World Library  
Flag as Inappropriate
Email this Article

Evgeny Lifshitz

Evgeny Mikhailovich Lifshitz[1] ForMemRS[2] (Russian: Евгений Михайлович Лифшиц; February 21, 1915 – October 29, 1985) was a leading Soviet physicist of Jewish origin and the brother of physicist Ilya Mikhailovich Lifshitz. Lifshitz is well known in the field of general relativity for coauthoring the BKL conjecture concerning the nature of a generic curvature singularity. As of 2006, this is widely regarded as one of the most important open problems in the subject of classical gravitation.[3]

With Lev Landau, Lifshitz co-authored Course of Theoretical Physics, an ambitious series of physics textbooks, in which the two aimed to provide a graduate-level introduction to the entire field of physics. These books are still considered invaluable and continue to be widely used.

Lifshitz was the second of only 43 people ever to pass Landau's "Theoretical Minimum" examination. He made many invaluable contributions, in particular to quantum electrodynamics, where he calculated the Casimir force in an arbitrary macroscopic configuration of metals and dielectrics.

See also


  1. ^ Some commonly encountered alternative transliterations of his names include Yevgeny or Evgenii and Lifshits or Lifschitz.
  2. ^  
  3. ^  .

Further reading

  • Belinskii, V. A.; Khalatnikov, I. M.; Lifshttz, E. M. (1970). "Oscillatory approach to a singular point in the relativistic cosmology". Advances in Physics 19 (80): 525.   The paper introducing the BKL conjecture.
  • Landau, L. D.; and Lifschitz, E. M. (1976). Mechanics. Course of Theoretical Physics. Vol. 1 (3rd ed.). London:  
  • Landau, L. D.; and Lifschitz, E. M. (1971). Classical Theory of Fields. Course of Theoretical Physics. Vol. 2 (3rd ed.). London:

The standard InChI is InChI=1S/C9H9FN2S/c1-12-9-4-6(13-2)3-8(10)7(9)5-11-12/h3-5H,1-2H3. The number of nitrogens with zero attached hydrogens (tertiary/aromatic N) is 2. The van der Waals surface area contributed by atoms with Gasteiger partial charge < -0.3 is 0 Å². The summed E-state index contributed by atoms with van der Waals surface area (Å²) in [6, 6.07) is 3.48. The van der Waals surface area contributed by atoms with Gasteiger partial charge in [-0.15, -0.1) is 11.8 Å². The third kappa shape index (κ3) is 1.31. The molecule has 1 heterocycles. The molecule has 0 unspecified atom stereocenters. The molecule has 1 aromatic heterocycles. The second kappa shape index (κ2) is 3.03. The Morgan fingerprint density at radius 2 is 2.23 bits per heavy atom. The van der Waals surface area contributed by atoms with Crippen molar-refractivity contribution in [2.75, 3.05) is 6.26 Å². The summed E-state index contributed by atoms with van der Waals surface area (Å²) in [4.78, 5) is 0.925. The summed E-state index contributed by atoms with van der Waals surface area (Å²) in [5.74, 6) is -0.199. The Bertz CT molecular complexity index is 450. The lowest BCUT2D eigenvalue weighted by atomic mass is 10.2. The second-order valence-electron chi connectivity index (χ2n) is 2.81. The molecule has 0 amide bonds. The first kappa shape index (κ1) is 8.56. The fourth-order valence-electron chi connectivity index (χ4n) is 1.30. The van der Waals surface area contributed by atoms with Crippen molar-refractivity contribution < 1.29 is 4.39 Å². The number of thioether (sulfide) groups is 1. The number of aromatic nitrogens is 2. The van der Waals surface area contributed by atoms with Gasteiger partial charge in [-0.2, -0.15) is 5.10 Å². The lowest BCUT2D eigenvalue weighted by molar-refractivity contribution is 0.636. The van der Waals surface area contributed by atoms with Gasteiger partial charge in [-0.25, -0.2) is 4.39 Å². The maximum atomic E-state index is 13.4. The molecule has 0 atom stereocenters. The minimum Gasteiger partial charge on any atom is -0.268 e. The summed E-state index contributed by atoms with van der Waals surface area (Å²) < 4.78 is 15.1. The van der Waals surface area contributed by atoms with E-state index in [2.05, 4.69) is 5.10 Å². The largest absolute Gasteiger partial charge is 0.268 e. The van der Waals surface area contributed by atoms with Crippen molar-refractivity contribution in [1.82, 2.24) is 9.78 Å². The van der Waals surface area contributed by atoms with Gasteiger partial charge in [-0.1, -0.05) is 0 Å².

• Landau, L. D.; and Lifschitz, E. M.; (1977). Quantum Mechanics: Non-relativistic Theory. Course of Theoretical Physics. Vol. 3 (3rd ed.). London:  
  • Berestetskii, V. B.; Lifschitz, E. M.; and Pitaevskii, L. P. (1982). Quantum Electrodynamics. Course of Theoretical Physics. Vol. 4 (2nd ed.). London:  
  • Lifschitz, E. M.; and Pitaevskii, L. P. (1981). Physical Kinetics. Course of Theoretical Physics. Vol. 10 (1st ed.). Oxford:  
This article was sourced from Creative Commons Attribution-ShareAlike License; additional terms may apply. World Heritage Encyclopedia content is assembled from numerous content providers, Open Access Publishing, and in compliance with The Fair Access to Science and Technology Research Act (FASTR), Wikimedia Foundation, Inc., Public Library of Science, The Encyclopedia of Life, Open Book Publishers (OBP), PubMed, U.S. National Library of Medicine, National Center for Biotechnology Information, U.S. National Library of Medicine, National Institutes of Health (NIH), U.S. Department of Health & Human Services, and, which sources content from all federal, state, local, tribal, and territorial government publication portals (.gov, .mil, .edu). Funding for and content contributors is made possible from the U.S. Congress, E-Government Act of 2002.
Crowd sourced content that is contributed to World Heritage Encyclopedia is peer reviewed and edited by our editorial staff to ensure quality scholarly research articles.
By using this site, you agree to the Terms of Use and Privacy Policy. World Heritage Encyclopedia™ is a registered trademark of the World Public Library Association, a non-profit organization.

Copyright © World Library Foundation. All rights reserved. eBooks from World eBook Library are sponsored by the World Library Foundation,
a 501c(4) Member's Support Non-Profit Organization, and is NOT affiliated with any governmental agency or department.